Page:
Zippy and Me: Puppeteer on his rise from The Little Angel Theatre to Rainbow and working with David Bowie

Ronnie with his most famous puppet, Zippy. Picture: Supplied

Ronnie with his most famous puppet, Zippy. Picture: Supplied - Credit: Archant

The man behind – or rather inside – Zippy from Rainbow launched his autobiography last night at the Islington theatre that gave him his big break.

Zippy entertaining his fans. Picture: Supplied

Zippy entertaining his fans. Picture: Supplied - Credit: Archant

Ronnie Le Drew was back at the Little Angel Theatre in Dagmar Passage, off Upper Street, to discuss Zippy and Me. The tell all book covers his career on the hit TV show as well as his work with David Bowie on Jim Henson's cult film Labyrinth.

Ronnie got his break as an apprentice at the theatre aged 15 in 1963, two years after it opened.

"I was 15 and living in south London and I was fascinated with puppeteers," said Ronnie. "I loved Sooty and Sweep after seeing it on a flickering black and white TV and I loved Gerry Anderson's work.

"I discovered The British Puppet and Model Theatre Guild, which was the oldest one in the world, and I went and saw puppeteers chatting away and showing off their puppets. That's where I heard about the Little Angel Theatre."

The Little Angel Theatre team. Ronnie is at the front. Picture: Supplied

The Little Angel Theatre team. Ronnie is at the front. Picture: Supplied - Credit: Archant

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After visiting the theatre to watch its early show of The Little Mermaid, Ronnie realised that was where he wanted to be.

"I wrote to the founder John Wright and asked if he had apprentices. He told me to go along and have a chat.

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"I started out sweeping the auditorium, serving coffee and showing people to their seats and I absolutely adored it."

The theatre didn't take off immediately. Upper Street was not as well known then as it is now in the theatre world. There was no King's Head and no Almeida, with Sadler's Wells the only other arts venue at the time.

Ronnie on Jareth's throne while filming Labyrinth with David Bowie. Picture: Supplied

Ronnie on Jareth's throne while filming Labyrinth with David Bowie. Picture: Supplied - Credit: Archant

"We started trying to get an audience, the six of us who worked there," continued Ronnie. "But we were tucked away. Taxi drivers didn't know where it was and we didn't have Time Out or the internet.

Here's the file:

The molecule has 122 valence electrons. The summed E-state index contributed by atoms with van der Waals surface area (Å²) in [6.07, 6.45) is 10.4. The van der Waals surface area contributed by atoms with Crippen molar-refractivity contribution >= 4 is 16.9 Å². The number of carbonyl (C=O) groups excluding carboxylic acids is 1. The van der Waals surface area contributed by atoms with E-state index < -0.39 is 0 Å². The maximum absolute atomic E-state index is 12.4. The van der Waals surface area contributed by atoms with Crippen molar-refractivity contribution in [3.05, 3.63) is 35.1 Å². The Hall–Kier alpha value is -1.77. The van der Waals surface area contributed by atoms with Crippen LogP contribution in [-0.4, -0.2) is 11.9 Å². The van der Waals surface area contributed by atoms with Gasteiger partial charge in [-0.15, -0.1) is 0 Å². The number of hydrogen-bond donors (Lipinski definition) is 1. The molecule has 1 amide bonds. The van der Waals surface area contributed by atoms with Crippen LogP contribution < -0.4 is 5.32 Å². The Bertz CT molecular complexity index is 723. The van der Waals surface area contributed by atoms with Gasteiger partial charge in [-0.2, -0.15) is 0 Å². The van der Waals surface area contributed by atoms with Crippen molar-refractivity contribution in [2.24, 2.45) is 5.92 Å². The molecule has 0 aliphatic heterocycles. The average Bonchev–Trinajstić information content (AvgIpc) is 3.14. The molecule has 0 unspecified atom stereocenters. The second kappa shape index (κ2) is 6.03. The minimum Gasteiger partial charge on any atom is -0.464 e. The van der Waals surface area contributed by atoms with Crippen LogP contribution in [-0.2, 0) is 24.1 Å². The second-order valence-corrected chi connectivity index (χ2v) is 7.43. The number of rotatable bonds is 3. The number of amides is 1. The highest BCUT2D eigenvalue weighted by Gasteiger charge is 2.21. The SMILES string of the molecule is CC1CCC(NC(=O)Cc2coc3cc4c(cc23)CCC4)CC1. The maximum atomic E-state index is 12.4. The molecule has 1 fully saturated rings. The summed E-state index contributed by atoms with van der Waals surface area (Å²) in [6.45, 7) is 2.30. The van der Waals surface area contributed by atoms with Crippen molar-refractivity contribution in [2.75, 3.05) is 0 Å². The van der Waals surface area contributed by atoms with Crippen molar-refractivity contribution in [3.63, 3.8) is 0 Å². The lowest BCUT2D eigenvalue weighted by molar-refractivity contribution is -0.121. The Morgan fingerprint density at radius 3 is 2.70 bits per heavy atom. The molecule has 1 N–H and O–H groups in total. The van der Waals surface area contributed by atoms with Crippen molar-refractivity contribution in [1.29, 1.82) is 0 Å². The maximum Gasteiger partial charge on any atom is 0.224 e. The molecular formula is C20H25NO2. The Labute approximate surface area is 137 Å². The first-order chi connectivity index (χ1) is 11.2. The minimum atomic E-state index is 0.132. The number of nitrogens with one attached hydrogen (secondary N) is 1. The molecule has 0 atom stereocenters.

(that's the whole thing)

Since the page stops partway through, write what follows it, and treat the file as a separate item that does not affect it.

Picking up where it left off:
"We used to print our own brochures and post them ourselves in the posh squares, hoping families had money to come along."

After a few years Ronnie left to work with The Hogarth Puppets - creators of Muffin the Mule -before returning for a second spell. Then his life changed.

"In 1973 I got a phone call from a friend Ian Allen who was working on Rainbow, which had started in 72. He was Zippy but he was leaving to do his own show Button Moon, and so I took over and stayed for 20 odd years.

"Rainbow was three days a week and at the weekends I'd go and perform at the Little Angel Theatre. I loved it.

"I had a great time on Rainbow and we all became great friends. It was like a family."

The team would often entertain the cameramen who were perhaps not as enthused about working on a children's show as they were working on The Morecambe and Wise Show and primetime dramas over in Studio 1 at ITV.

"The tabloids have gone a bit over the top with this but for example if Zippy and George were in bed together, during rehearsals Zipppy might lean over and give him a cuddle, or a bit more than a cuddle. It was just to make the cameramen laugh."

Presenter Geoffrey Hayes died in September, and Ronnie last saw him about three years ago at a reunion.

"He was exactly the same off screen as on it," he said. "He was a quiet person and a brilliant character actor. It's a shame he didn't go on and do more after Rainbow but I think he was just so recognisable."

Ronnie has also worked on Jim Henson's Muppets Christmas Carol, his childhood favourite show Sooty and other big hits during his career. But the one he's most proud of is perhaps Labyrinth.

"I was working with Jim Henson for the first time as an 'extra puppeteer'. He was a total genius. And then there was David Bowie. We didn't have much time talking to him as he was in almost every scene. But there was one time when all the extras were taking pictures on Jareth's throne on set. We were all standing talking and who should walk in but David Bowie.

"He just walked over to us and said: 'Hello how are you?'. I turned around and couldn't even speak. He was so lovely, he just chatted away, he was just wonderful."

Ronnie has always remained a part of the Little Angel Theatre, and is now on the board.

"I'm not in all the shows these days, and the money for the arts is hard to find now. But I am in a show this autumn called The Dong With a Luminous Nose, based on an Edward Lear poem."

Zippy and Me is available now. For more information about the theatre visit

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